Split responsibilities with your partner

The best advice for couples for less stress is to figure out which tasks play to the strengths of a specific parent, and delegate responsibilities accordingly. In most cases, mothers are good at preparing breakfast while dads are good at laundry duties or prepping up the kids for school. If some tasks can be tackled the night before, this is a good way to soften up stressful mornings.

If back-up is handy, make the back-up useful

In some Filipino homes one or both couples’ parents may be present. It pays to have grandma or grandpa lend a helping hand especially during the very busy work days. And it doesn’t hurt to expose the kids to seeing more than the parents sharing the responsibilities, and can motivate the kids to stick to their own responsibilities.

Talk gently about homework together

Parents should discuss homework with their kids together as gently as possible at the kitchen table or before they sit down to work. Discuss about what is due tomorrow or next week and help them to plan out how to get the work done. Never, ever, focus on grades, but rather focus on completion and understanding the concepts behind the homework. Efficient management of workload is one of the better qualities parents can teach their kids at a young age.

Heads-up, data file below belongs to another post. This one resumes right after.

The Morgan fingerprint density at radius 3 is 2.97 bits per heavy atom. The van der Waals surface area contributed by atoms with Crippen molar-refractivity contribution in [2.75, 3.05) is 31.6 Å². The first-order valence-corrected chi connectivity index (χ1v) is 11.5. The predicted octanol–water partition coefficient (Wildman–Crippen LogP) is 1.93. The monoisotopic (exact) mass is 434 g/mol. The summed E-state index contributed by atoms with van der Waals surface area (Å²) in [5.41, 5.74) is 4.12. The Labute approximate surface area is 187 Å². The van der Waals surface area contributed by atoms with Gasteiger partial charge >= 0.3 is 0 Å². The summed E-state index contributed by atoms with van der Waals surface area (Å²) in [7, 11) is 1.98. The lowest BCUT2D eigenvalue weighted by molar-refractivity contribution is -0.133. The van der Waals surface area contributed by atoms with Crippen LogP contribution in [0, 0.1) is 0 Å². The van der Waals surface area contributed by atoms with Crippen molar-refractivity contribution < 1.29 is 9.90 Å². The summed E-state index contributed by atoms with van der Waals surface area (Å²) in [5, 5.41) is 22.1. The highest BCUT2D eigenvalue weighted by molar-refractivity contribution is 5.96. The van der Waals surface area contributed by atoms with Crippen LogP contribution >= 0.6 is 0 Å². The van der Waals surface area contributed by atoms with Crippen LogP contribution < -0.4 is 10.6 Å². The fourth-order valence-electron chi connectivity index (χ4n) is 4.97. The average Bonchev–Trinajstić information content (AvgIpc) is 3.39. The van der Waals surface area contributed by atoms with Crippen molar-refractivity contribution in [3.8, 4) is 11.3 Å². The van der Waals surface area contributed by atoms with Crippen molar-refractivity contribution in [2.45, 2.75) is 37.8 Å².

Establish a routine

Whether parents like it or not, a routine must be established in the morning for everyone. The routine builds up the discipline and sticking to the responsibilities. It may mean setting the breakfast routine in the morning, getting up earlier to cook breakfast earlier, and planning everything the night before. Be an example by looking calm and enthusiastic for the coming day rather than being grumpy and short-tempered.

Be sure you know the school rules